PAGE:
Building a basic admin panel using Laravel (2) – CRUD

Admin panels are an essential part of many web apps and online platforms. Although there are many admin packages available, including Laravel’s own Spark package, we experienced that it’s also very easy to create an admin panel from scratch.

Especially for new projects that only need a limited set of admin functionality, the Laravel framework has enough features to quickly build an admin panel yourself. The main advantages: you know every detail of the admin panel and once the project is growing and more functionality is required, it can be easily extended.

We had a look at the admin panels we built ourselves, and identified three major topics that are important in all of them:

  1. Authentication
  2. CRUD operations, for example to manage the customers of the platform
  3. User roles and privileges: some actions may only be performed by specific users

In this part of the blog series we focus on the second topic.

CRUD operations for your basic admin panel

Database, model and controller

Let’s continue by adding some functionality to the admin panel. We consider the case where you would like to create and edit customers (or any other entity) using typical create, read, update and delete (CRUD) operations.

We start with the generation of the Customer model. The -mcr flag is used to directly create a migration and controller related to the customer model. Only one command is needed:

php artisan make:model Customer -mcr

The migration already contains some boilerplate to quickly generate a customers table, including a primary key and timestamps for created_at and updated_at columns.

The flag ‘c’ indicates that a controller should be created called CustomerController, and the ‘r’ indicates that the controller should be pre-filled with the typical methods for CRUD. Now, we add the very basics to CustomerController, resulting in the following code (I removed most of the doc blocks for clarity):

<?php namespace App\Http\Controllers; 
use App\Customer; 
use Illuminate\Http\Request; 

class CustomerController extends Controller 
    //Display a listing of the resource. 
    public function index() 
        return view('customers.index')->with('customers',Customer::all());

    //Show the form for creating a new resource.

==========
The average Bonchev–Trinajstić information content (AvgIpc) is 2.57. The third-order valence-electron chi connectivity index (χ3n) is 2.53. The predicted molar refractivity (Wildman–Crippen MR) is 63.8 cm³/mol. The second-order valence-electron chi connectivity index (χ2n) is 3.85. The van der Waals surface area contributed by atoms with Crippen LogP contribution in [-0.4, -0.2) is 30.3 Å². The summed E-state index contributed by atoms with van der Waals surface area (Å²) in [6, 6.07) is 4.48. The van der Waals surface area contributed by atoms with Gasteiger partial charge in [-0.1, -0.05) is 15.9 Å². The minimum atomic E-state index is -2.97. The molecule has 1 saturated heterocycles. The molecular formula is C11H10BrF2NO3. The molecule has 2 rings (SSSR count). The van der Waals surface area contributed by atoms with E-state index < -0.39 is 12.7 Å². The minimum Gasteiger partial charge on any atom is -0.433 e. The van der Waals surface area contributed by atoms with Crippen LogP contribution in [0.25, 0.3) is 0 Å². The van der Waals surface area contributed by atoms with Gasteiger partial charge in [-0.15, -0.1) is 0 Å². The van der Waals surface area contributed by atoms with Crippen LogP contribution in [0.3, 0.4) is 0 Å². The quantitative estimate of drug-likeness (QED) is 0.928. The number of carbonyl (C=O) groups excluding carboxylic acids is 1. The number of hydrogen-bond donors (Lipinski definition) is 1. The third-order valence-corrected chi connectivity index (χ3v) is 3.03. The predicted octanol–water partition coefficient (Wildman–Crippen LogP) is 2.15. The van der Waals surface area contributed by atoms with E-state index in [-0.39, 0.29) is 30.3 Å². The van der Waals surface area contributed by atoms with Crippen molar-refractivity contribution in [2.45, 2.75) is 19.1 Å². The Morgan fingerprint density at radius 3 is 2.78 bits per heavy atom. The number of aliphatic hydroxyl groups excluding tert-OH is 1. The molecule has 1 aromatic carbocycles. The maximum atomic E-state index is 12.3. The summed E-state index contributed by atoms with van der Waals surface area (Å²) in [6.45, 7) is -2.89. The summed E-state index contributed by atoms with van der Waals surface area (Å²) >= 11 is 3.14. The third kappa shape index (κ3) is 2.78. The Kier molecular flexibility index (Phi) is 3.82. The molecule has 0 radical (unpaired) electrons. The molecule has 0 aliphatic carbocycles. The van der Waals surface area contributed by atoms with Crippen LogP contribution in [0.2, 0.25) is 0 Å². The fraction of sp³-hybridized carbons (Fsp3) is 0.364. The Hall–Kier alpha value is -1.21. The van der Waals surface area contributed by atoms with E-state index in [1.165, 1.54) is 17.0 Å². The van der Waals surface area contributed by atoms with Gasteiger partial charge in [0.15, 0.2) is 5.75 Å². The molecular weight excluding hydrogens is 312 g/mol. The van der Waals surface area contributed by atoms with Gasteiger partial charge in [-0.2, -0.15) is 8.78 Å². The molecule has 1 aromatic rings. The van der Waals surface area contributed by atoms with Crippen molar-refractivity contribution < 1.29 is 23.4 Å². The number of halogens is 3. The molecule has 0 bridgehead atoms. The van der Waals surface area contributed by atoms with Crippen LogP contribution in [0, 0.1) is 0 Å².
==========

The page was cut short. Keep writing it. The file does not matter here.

public function create()
        $customer = new Customer();

        return view('customers.create')->with(compact('customer'));

    //Store a newly created resource in storage.
    public function store(Request $request)

        return redirect(route('customer-index'))->with('message','Customer successfully created.');

    //Display the specified resource.
    public function show(Customer $customer)
        // In an admin panel, I usually don't need this method. It's often more efficient to
        // show the customer data in the edit view.

    //Show the form for editing the specified resource.
    public function edit(Customer $customer)
        return view('customers.edit')->with(compact('customer'));

    //Update the specified resource in storage.
    public function update(Request $request, Customer $customer)

        return redirect(route('customer-index'))->with('message','Customer successfully updated.');

    //Remove the specified resource from storage.
    public function destroy(Customer $customer)

        return redirect(route('customer-index'))->with('message','Customer successfully removed.');

The parts in blue are the only pieces of code added to the default Laravel boilerplate. Now, we have a fully functional CRUD controller. A few things to note:

  • In the create method, we create an empty instance of the Customer model. Although not strictly necessary, this enables us to use the same form to create and edit a customer. In both cases we have a Customer model available to bind to the form. With this approach, we can also pre fill some attributes in the create view. This might be useful, for example, if a customer has an attribute ‘active’ that we would like to display in a checked checkbox (a checkbox is by default unchecked). Hence, we can use: $customer = new Customer([‘active’ => 1]). I also use this approach a lot to pre fill dates (e.g. set a deadline or expiration date on a ‘to do’ model instance).
  • Currently, there is no validation when the customer data is saved to the database. Validation is easily added using Form Requests, thereby only having a minor effect on the code in the controller. Details can be found in Validation of request in Laravel.
  • We use named routes in our redirects (e.g. route(‘customer-index’)) to make sure that changes in urls won’t affect the rest of the codebase.
  • The methods only contain code that is necessary for basic CRUD functionality, but of course it is easily extended to your liking (e.g. with pagination).